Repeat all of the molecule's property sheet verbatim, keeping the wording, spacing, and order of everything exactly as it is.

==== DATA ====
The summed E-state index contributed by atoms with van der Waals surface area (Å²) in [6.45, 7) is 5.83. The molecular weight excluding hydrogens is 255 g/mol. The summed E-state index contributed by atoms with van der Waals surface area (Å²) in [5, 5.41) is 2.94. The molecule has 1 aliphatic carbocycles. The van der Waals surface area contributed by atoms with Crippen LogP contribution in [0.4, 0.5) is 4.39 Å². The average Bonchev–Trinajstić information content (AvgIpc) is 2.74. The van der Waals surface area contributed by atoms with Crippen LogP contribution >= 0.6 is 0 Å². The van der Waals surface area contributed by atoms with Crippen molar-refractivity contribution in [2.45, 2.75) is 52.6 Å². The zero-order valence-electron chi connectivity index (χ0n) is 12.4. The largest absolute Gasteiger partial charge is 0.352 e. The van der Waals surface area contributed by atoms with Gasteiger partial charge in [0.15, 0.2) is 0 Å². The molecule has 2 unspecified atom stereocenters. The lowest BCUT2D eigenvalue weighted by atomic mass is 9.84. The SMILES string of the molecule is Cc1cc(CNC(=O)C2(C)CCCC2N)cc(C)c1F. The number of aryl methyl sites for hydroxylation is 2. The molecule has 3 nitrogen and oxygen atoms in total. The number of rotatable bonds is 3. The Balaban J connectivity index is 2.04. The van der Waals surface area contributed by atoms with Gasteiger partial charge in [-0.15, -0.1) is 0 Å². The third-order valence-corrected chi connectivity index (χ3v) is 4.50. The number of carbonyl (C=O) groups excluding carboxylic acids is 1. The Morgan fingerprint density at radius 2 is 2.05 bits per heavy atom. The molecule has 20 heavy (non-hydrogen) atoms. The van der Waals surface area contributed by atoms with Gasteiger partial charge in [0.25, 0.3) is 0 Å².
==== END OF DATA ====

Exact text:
The summed E-state index contributed by atoms with van der Waals surface area (Å²) in [6.45, 7) is 5.83. The molecular weight excluding hydrogens is 255 g/mol. The summed E-state index contributed by atoms with van der Waals surface area (Å²) in [5, 5.41) is 2.94. The molecule has 1 aliphatic carbocycles. The van der Waals surface area contributed by atoms with Crippen LogP contribution in [0.4, 0.5) is 4.39 Å². The average Bonchev–Trinajstić information content (AvgIpc) is 2.74. The van der Waals surface area contributed by atoms with Crippen LogP contribution >= 0.6 is 0 Å². The van der Waals surface area contributed by atoms with Crippen molar-refractivity contribution in [2.45, 2.75) is 52.6 Å². The zero-order valence-electron chi connectivity index (χ0n) is 12.4. The largest absolute Gasteiger partial charge is 0.352 e. The van der Waals surface area contributed by atoms with Gasteiger partial charge in [0.15, 0.2) is 0 Å². The molecule has 2 unspecified atom stereocenters. The lowest BCUT2D eigenvalue weighted by atomic mass is 9.84. The SMILES string of the molecule is Cc1cc(CNC(=O)C2(C)CCCC2N)cc(C)c1F. The number of aryl methyl sites for hydroxylation is 2. The molecule has 3 nitrogen and oxygen atoms in total. The number of rotatable bonds is 3. The Balaban J connectivity index is 2.04. The van der Waals surface area contributed by atoms with Gasteiger partial charge in [-0.15, -0.1) is 0 Å². The third-order valence-corrected chi connectivity index (χ3v) is 4.50. The number of carbonyl (C=O) groups excluding carboxylic acids is 1. The Morgan fingerprint density at radius 2 is 2.05 bits per heavy atom. The molecule has 20 heavy (non-hydrogen) atoms. The van der Waals surface area contributed by atoms with Gasteiger partial charge in [0.25, 0.3) is 0 Å².